As the World Health Organization presses on with an investigation into the origins of the coronavirus, the question of where it came from seems to be generating more heat than light.
The Lancet medical journal joined the fray on Monday, saying it was starting an investigation of its own.
China has repeatedly said it will work closely with the WHO on tracing the virus’s source, but maintains that while the pathogen was first identified in the central Chinese city of Wuhan, it does not necessarily mean it originated in the country.
Virologists generally agree that is the case, but also stress that a full investigation into the original outbreak in Wuhan is needed to find out.
The WHO team will investigate if the pathogen possibly jumped from an animal to a human host in Wuhan, or whether it slipped into the city from somewhere else.
Zeng Guang, former chief epidemiologist of the Chinese Centre for Disease Control and Prevention, seemed to get ahead of that question last week, telling an online academic conference: “Wuhan was where the coronavirus was first detected but it was not where it originated.”
He gave no evidence for that assertion, but he did follow recent comments by CDC chief epidemiologist Wu Zunyou that the virus might have entered the country in imports of frozen seafood. Some of the first cases of Covid-19 – the disease caused by the coronavirus – were linked to the Huanan Seafood Wholesale Market in Wuhan.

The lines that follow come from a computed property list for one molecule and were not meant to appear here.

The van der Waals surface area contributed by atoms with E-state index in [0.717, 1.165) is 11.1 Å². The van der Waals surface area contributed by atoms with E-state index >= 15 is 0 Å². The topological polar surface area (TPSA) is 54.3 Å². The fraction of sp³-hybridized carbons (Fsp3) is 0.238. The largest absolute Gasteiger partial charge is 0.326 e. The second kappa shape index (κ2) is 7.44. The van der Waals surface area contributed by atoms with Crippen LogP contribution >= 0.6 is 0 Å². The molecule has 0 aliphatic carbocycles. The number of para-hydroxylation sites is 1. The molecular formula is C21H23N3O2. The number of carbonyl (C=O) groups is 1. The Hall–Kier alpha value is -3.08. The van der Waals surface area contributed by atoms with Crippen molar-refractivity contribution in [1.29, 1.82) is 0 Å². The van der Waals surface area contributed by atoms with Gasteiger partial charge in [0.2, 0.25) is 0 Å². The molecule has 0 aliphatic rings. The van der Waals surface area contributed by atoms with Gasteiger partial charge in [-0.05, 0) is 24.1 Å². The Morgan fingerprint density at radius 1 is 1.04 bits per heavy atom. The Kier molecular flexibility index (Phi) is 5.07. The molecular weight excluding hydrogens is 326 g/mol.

Other scientists are questioning those assertions.
Gregory Gray, a professor of infectious diseases at Duke University in North Carolina, said that without compelling evidence, suggestions of the origins of the virus were speculation.
“Until we can find more compelling evidence regarding the origin of Sars-CoV-2, scientists will speculate regarding possible sources and the evolutionary pathway Sars-CoV-2 followed before spilling over to man,” Gray said.
Wuhan University virology professor Yang Zhanqiu said suggestions the virus entered the country on imported frozen food were just guesses “that do not have supporting evidence ”, according to nationalist tabloid Global Times.
Further adding to the origin debate is peer-reviewed research from Italy published this month that indicated antibodies to Sars-CoV-2 – the formal name for the coronavirus – were found in blood samples taken in the country as early as September last year, or before the first cases were identified in Wuhan in December.
Asked last week about the Italian study, Chinese foreign ministry spokesman Zhao Lijian said it showed that tracing the origins of the virus was a complex scientific problem and could involve multiple countries and locations.
Yuen Kwok-yung, chairman of infectious diseases at the University of Hong Kong’s department of microbiology, said there were questions about the Italian study and it could be a case of a “false positive” reading.
The specific antibodies found in the Italian study were insufficient to prove that the patient had Covid-19, he said at a forum organised by Hong Kong media platform Master Insight Media on Friday.